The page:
I had an initial problem installing it, but then discovered Own Your Own Bits, a next cloud distribution for the Raspberry Pi. I happened to have a couple of old Pis lying around, so I’ve deployed one of them as my new cloud server. It’s ironic, actually: the big cloud companies charge thousands of euros a month for cloud servers when a raspberry pi will do. (No, I’m not being serious, it’s horses for courses, and my horse course suites a ferret.)
The Raspberry Pi distribution is a disk image to be written to the Pi’s micro SD card (from another computer). It adds some utilities to the Next Cloud suite itself so everything can be administered from the web, including backup utilities, Let’s Encrypt, and support for a number of dynamic DNS services. It’s partially in German, but a quick wander through the simple interface allows anyone with a small amount of nous to suss everything out.
The initial installation of Next Cloud is fine. I made one mistake, which was to set the package up on an internal address, then move the pi to an DMZ address, and change the domain. Whether this directly caused a problem, or something else went wrong, I don’t know, but things broke. Next cloud seems to be a little fragile. Still, I reimaged the Pi, put it in the DMZ only, and the issue went away.
Beyond the calendar and contacts server I require to get my data in shape, the suite includes some other simple applications, such as a file drive, an email client, a picture gallery, a task organiser, and so on. In other words, what you get on Next Cloud, as you get with many cloudy services, is what you got with Windows for Workgroups, and it was nothing new then. What’s happened since 1992 is no great advance in the concept of an address book, but a great advance in the power of corporates to get people to drop their trousers and bend over. In its own minor way, the need for next cloud shows rather well that corporates cannot help being evil. It’s existence is an advocate for communism — and I am not a socialist, let alone a communist, but you might gather that I strongly believe corporate abuse of people’s private property, especially the information they create by being themselves, has to stop, or, at the very least, has to stop being for the exclusive use of spies and the super rich.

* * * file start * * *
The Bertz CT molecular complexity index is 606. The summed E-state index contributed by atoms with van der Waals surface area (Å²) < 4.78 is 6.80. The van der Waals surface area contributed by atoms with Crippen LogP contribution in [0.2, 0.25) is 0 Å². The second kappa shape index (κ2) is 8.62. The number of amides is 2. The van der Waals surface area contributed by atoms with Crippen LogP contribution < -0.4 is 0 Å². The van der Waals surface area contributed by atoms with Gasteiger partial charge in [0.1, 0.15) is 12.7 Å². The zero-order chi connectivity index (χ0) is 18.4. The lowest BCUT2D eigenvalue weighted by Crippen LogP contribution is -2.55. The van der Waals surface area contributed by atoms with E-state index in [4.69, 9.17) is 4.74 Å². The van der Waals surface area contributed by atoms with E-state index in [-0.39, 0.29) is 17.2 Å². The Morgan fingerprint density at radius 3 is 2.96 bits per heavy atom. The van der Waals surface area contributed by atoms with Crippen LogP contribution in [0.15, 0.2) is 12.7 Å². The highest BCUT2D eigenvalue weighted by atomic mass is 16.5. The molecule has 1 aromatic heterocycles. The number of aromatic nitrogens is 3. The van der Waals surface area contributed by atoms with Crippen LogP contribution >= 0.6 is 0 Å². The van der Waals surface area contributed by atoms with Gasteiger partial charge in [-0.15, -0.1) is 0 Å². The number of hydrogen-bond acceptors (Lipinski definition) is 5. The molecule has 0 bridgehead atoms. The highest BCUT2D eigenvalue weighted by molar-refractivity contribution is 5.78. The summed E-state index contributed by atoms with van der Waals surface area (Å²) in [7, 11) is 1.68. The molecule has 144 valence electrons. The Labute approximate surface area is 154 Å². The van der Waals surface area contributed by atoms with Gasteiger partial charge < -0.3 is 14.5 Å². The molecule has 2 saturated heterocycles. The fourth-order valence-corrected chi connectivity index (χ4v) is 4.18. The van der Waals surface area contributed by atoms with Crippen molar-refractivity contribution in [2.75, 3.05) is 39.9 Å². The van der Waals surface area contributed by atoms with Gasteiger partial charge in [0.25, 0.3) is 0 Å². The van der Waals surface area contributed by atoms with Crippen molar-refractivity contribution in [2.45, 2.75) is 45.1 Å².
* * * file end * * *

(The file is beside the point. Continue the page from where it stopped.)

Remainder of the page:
I set it up on the Raspberry Pi, and it seems to be working well. I can access it via the Web. I have integrated the shared file drive bit into my phone, but I can integrate nothing else. I have integrated the calendar and file drive into my Mac, but can integrate nothing else. That last bit is particularly annoying because Apple used to support the standards for sharing contacts; they even shipped a contacts server.
The calendar appears to do its job.
The contact application appears to do its job, too. I have one complaint: the program assigns colours to contacts, and won’t let you correct it (unlike the calendar program). Colours have emotional meaning, and I want to associate emotions with contacts. For example, family are blood, so I want to mark them in red. Instead, the contacts program choses a colour per contact at random. It wastes an information channel, filling it with noise. I am, of course, presuming that the apparently randomly selected colours are noise, and not some devious communication that I misunderstand. Anyway, once the colours have annoyed me enough, I’ll nip into the source code and replace them with grey.
I haven’t tried most of the other programs. If any strike me as excellent or awful, I’ll get back to the blog.
I have high hopes that next cloud will allow me to resolve my problems with fragmented address books and calendars, and, after a couple of days of testing, it has failed to shake them off.